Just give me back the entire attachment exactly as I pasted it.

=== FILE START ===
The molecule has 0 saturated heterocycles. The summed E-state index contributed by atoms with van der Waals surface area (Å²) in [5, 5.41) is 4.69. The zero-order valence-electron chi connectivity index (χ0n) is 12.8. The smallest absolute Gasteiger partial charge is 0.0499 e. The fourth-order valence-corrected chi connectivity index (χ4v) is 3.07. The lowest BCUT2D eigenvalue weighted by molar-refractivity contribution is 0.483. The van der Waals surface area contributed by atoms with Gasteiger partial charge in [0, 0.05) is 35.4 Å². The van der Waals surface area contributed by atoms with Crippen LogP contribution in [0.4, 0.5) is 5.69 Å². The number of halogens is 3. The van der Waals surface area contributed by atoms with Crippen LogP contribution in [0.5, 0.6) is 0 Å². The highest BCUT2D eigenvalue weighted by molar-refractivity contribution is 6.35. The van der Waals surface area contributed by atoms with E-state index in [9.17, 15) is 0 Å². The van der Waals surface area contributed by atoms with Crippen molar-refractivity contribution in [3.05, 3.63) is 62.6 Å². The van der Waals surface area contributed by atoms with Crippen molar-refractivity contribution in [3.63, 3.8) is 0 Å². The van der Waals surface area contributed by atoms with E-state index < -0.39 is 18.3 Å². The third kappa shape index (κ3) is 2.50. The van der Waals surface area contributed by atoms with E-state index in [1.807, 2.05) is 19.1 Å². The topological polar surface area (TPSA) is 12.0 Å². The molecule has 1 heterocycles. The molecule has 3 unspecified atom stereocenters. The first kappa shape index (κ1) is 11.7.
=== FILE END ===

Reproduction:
The molecule has 0 saturated heterocycles. The summed E-state index contributed by atoms with van der Waals surface area (Å²) in [5, 5.41) is 4.69. The zero-order valence-electron chi connectivity index (χ0n) is 12.8. The smallest absolute Gasteiger partial charge is 0.0499 e. The fourth-order valence-corrected chi connectivity index (χ4v) is 3.07. The lowest BCUT2D eigenvalue weighted by molar-refractivity contribution is 0.483. The van der Waals surface area contributed by atoms with Gasteiger partial charge in [0, 0.05) is 35.4 Å². The van der Waals surface area contributed by atoms with Crippen LogP contribution in [0.4, 0.5) is 5.69 Å². The number of halogens is 3. The van der Waals surface area contributed by atoms with Crippen LogP contribution in [0.5, 0.6) is 0 Å². The highest BCUT2D eigenvalue weighted by molar-refractivity contribution is 6.35. The van der Waals surface area contributed by atoms with E-state index in [9.17, 15) is 0 Å². The van der Waals surface area contributed by atoms with Crippen molar-refractivity contribution in [3.05, 3.63) is 62.6 Å². The van der Waals surface area contributed by atoms with Crippen molar-refractivity contribution in [3.63, 3.8) is 0 Å². The van der Waals surface area contributed by atoms with E-state index < -0.39 is 18.3 Å². The third kappa shape index (κ3) is 2.50. The van der Waals surface area contributed by atoms with E-state index in [1.807, 2.05) is 19.1 Å². The topological polar surface area (TPSA) is 12.0 Å². The molecule has 1 heterocycles. The molecule has 3 unspecified atom stereocenters. The first kappa shape index (κ1) is 11.7.